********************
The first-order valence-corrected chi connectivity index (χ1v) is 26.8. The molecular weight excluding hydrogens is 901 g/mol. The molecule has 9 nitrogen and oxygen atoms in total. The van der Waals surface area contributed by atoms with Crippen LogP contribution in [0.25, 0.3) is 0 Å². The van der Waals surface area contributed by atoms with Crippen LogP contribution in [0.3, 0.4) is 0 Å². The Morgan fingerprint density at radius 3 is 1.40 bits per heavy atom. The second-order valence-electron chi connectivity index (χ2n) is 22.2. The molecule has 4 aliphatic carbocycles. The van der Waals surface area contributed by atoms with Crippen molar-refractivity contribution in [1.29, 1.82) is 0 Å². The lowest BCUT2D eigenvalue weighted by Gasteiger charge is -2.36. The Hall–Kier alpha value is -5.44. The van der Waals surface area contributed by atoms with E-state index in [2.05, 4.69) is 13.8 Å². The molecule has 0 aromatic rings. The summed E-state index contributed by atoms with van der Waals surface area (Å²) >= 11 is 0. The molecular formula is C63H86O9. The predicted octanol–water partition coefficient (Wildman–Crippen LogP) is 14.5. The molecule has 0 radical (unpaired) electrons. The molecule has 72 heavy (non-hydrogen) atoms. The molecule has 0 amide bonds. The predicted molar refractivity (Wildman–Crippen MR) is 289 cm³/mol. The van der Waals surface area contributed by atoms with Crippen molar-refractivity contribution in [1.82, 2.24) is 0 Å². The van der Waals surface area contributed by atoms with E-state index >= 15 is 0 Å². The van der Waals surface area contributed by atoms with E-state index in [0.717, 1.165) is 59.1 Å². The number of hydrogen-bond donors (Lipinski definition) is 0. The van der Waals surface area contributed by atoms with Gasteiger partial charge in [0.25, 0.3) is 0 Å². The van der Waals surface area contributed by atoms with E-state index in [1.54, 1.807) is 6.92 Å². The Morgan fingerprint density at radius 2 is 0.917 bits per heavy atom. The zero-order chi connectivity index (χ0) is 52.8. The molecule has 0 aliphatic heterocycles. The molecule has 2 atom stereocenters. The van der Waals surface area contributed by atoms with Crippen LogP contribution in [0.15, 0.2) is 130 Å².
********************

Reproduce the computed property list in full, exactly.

The first-order valence-corrected chi connectivity index (χ1v) is 26.8. The molecular weight excluding hydrogens is 901 g/mol. The molecule has 9 nitrogen and oxygen atoms in total. The van der Waals surface area contributed by atoms with Crippen LogP contribution in [0.25, 0.3) is 0 Å². The van der Waals surface area contributed by atoms with Crippen LogP contribution in [0.3, 0.4) is 0 Å². The Morgan fingerprint density at radius 3 is 1.40 bits per heavy atom. The second-order valence-electron chi connectivity index (χ2n) is 22.2. The molecule has 4 aliphatic carbocycles. The van der Waals surface area contributed by atoms with Crippen molar-refractivity contribution in [1.29, 1.82) is 0 Å². The lowest BCUT2D eigenvalue weighted by Gasteiger charge is -2.36. The Hall–Kier alpha value is -5.44. The van der Waals surface area contributed by atoms with E-state index in [2.05, 4.69) is 13.8 Å². The molecule has 0 aromatic rings. The summed E-state index contributed by atoms with van der Waals surface area (Å²) >= 11 is 0. The molecular formula is C63H86O9. The predicted octanol–water partition coefficient (Wildman–Crippen LogP) is 14.5. The molecule has 0 radical (unpaired) electrons. The molecule has 72 heavy (non-hydrogen) atoms. The molecule has 0 amide bonds. The predicted molar refractivity (Wildman–Crippen MR) is 289 cm³/mol. The van der Waals surface area contributed by atoms with Crippen molar-refractivity contribution in [1.82, 2.24) is 0 Å². The van der Waals surface area contributed by atoms with E-state index >= 15 is 0 Å². The van der Waals surface area contributed by atoms with E-state index in [0.717, 1.165) is 59.1 Å². The number of hydrogen-bond donors (Lipinski definition) is 0. The van der Waals surface area contributed by atoms with Gasteiger partial charge in [0.25, 0.3) is 0 Å². The van der Waals surface area contributed by atoms with E-state index in [1.54, 1.807) is 6.92 Å². The Morgan fingerprint density at radius 2 is 0.917 bits per heavy atom. The zero-order chi connectivity index (χ0) is 52.8. The molecule has 0 aliphatic heterocycles. The molecule has 2 atom stereocenters. The van der Waals surface area contributed by atoms with Crippen LogP contribution in [0.15, 0.2) is 130 Å².